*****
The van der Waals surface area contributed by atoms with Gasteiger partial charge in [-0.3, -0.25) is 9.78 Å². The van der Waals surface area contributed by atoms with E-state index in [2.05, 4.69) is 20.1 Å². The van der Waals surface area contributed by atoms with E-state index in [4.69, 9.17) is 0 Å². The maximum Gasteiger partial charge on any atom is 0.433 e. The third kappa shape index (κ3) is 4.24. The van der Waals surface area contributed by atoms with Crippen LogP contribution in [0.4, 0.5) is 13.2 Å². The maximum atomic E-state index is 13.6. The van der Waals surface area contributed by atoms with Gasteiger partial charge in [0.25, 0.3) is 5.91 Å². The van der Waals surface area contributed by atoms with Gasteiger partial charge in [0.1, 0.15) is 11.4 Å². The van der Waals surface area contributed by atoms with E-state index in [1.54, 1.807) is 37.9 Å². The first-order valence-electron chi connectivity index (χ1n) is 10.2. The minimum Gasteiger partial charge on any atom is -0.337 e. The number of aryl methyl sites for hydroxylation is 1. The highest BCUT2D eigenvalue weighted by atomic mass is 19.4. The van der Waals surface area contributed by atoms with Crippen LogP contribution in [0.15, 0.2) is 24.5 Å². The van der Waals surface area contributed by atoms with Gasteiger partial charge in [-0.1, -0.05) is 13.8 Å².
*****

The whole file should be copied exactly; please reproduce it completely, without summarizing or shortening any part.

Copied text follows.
The van der Waals surface area contributed by atoms with Gasteiger partial charge in [-0.3, -0.25) is 9.78 Å². The van der Waals surface area contributed by atoms with E-state index in [2.05, 4.69) is 20.1 Å². The van der Waals surface area contributed by atoms with E-state index in [4.69, 9.17) is 0 Å². The maximum Gasteiger partial charge on any atom is 0.433 e. The third kappa shape index (κ3) is 4.24. The van der Waals surface area contributed by atoms with Crippen LogP contribution in [0.4, 0.5) is 13.2 Å². The maximum atomic E-state index is 13.6. The van der Waals surface area contributed by atoms with Gasteiger partial charge in [0.25, 0.3) is 5.91 Å². The van der Waals surface area contributed by atoms with Gasteiger partial charge in [0.1, 0.15) is 11.4 Å². The van der Waals surface area contributed by atoms with E-state index in [1.54, 1.807) is 37.9 Å². The first-order valence-electron chi connectivity index (χ1n) is 10.2. The minimum Gasteiger partial charge on any atom is -0.337 e. The number of aryl methyl sites for hydroxylation is 1. The highest BCUT2D eigenvalue weighted by atomic mass is 19.4. The van der Waals surface area contributed by atoms with Crippen LogP contribution in [0.15, 0.2) is 24.5 Å². The van der Waals surface area contributed by atoms with Gasteiger partial charge in [-0.1, -0.05) is 13.8 Å².